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  1. #1
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    Suspension at home

    Ok so I want to setup a test area at home, even though I do not have a hammock yet lol.

    I am going to anchor to eyebolts into the joists in the basement.

    How far apart should the eyebolts be?

    From the eyebolts to the hammock can I use rope from the hardware store or should I get chain?

    If I can get rope what should the working load be if I can find that info at home depot?

  2. #2
    gargoyle's Avatar
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    Quote Originally Posted by Skylar View Post

    How far apart should the eyebolts be?

    From the eyebolts to the hammock can I use rope from the hardware store or should I get chain?

    If I can get rope what should the working load be if I can find that info at home depot?
    The distance will depend on your ceiling height, and how long your hammock is. So it may be best to wait till you have your hammock in hand to do any permanent anchor points. An easy way to figure it out location is to pound a nail in at one point, and then sling your hammock out to a comfortable "chair" height and appropriate sag. Place another nail at this location and take a look. DO NOT SIT IN THE HAMMOCK! This is just for reference.

    Once it looks good and you think your close, anchor your eye-bolts. For a typical 8 foot ceiling, 15-18 feet apart is a good starting point. Adjust accordingly.

    As far as suspension, you can use anything you will comfortable and safe with. Since your not carrying this set up chain or big rope will do. 3-5 times your actual weight is a good safety margin. You can use straps or amsteel type rope for a set up that can be packed for outdoor use.

  3. #3
    Bubba's Avatar
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    Instead of eyebolts, I just drilled 1 inch holes in the joist. I'd use joists that are close together or ideally the same joist so the force is inline with the joist. Any rope or chain will work as long as it it rated for 4 times your weight as Gargoyle mentioned.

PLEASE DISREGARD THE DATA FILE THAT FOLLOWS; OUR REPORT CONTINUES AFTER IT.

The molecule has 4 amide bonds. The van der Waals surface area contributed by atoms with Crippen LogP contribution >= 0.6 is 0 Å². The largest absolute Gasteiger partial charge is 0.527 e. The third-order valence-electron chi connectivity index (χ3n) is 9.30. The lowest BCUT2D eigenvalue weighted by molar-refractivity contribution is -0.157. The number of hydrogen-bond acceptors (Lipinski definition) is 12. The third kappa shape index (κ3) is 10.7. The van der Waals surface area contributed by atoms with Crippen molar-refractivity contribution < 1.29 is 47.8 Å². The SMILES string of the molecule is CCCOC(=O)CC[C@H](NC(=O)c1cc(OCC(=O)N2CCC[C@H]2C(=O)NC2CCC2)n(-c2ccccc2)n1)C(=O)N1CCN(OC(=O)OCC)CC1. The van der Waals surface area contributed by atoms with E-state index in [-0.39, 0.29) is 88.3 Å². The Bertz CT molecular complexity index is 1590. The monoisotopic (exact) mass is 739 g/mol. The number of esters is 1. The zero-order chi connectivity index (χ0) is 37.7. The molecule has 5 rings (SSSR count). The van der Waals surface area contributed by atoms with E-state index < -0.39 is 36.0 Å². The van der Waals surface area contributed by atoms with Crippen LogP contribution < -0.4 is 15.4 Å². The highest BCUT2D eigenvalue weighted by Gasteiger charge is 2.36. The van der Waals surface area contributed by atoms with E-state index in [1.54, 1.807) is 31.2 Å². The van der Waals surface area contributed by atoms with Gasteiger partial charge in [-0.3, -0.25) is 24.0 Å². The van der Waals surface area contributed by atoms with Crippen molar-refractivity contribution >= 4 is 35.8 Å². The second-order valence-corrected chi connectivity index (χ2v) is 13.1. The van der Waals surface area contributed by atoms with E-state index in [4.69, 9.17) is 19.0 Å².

I just use the suspension that I use on trips for my basement. My suspension always stays with the hammock. For ease of attachment I have some continuous loops of amsteel girth hitched in the holes in the joist and a carabiner on the loop. I just connect the webbing or whoopie slings to the carabiner to set up.

    The higher the joists are from the floor, the further apart the attachment points have to be if you want to have the hammock at chair height (one and a half feet). One of my early set ups I could only have a 12 foot span so for correct suspension angle I had to have the hammock fairly high. Its not crucial if you are just lounging but if you want to set up a hammock as would on a trip to test it out, then its better to have the correct distance.

    I agree with gargoyle and wait until you get your hammock. I also suggest using the suspension you are going to use on a trip. Its a good way to test the suspension to see how you like it.
    Don't let life get in the way of living.

  4. #4
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    If I were going to use eyebolts what size would be recommended?

    Does anyone know if putting holes or eyebolts in the joist would break code or be bad for the joist?

  5. #5
    SteveJJ's Avatar
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    My eyebolts are 18'8" apart at 75" above the floor and that works well for me.

    Eyebolts are 5-6" long and 1.5" outside diameter eye, 5/16" thick with a carefully selected pilot drill to have about .020" smaller diameter than the lands between the threads (just a skosh smaller than the lands for positive max thread engagement).

    I have short strap with marlin spike on the eyebolts and just loop the whoopie on that when I hang. I've had a ridgeline between the eyebolts for some projects, but that's higher than I'd use outdoors.

    The hammock pulls at 45 degrees from the plane of the bolt and hasn't bent or stressed the stud or marred the sheetrock from flexing. I'm about 210lbs.

    At first, don't hang further up than you care to fall (couch cushions under you for comfort). Once you're comfortable with the eyebolts, do the same for any new suspension. Don't ask.

    Don't worry about code if you have certificate of occupancy. Electricians drill 1" holes in studs for pulling wire all the time. Just be careful to drill in the center of the stud for best strength. You might want to reassure yourself there isn't electrical wire where you plan to drill. If your house is new enough there will be metal between the sheetrock and stud so if you hit some, move up or down several inches to avoid drilling into the wire. that would be bad to hit.
    Last edited by SteveJJ; 03-31-2012 at 10:43.

  6. #6
    Bubba's Avatar
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    Quote Originally Posted by Skylar View Post
    If I were going to use eyebolts what size would be recommended?

    Does anyone know if putting holes or eyebolts in the joist would break code or be bad for the joist?
    No idea bout codes. Making holes should not be too much of a problem since there are all kinds of holes for electrical. Suspending weight from a hole is another thing.

    The way I figure it is my holes are in the middle of the joist and the force is not straight down but at an angle so I think breaking is a very remote possibility. They are after all the floor for the upstairs. If you are concerned, you could just drill the holes higher up.
    Don't let life get in the way of living.

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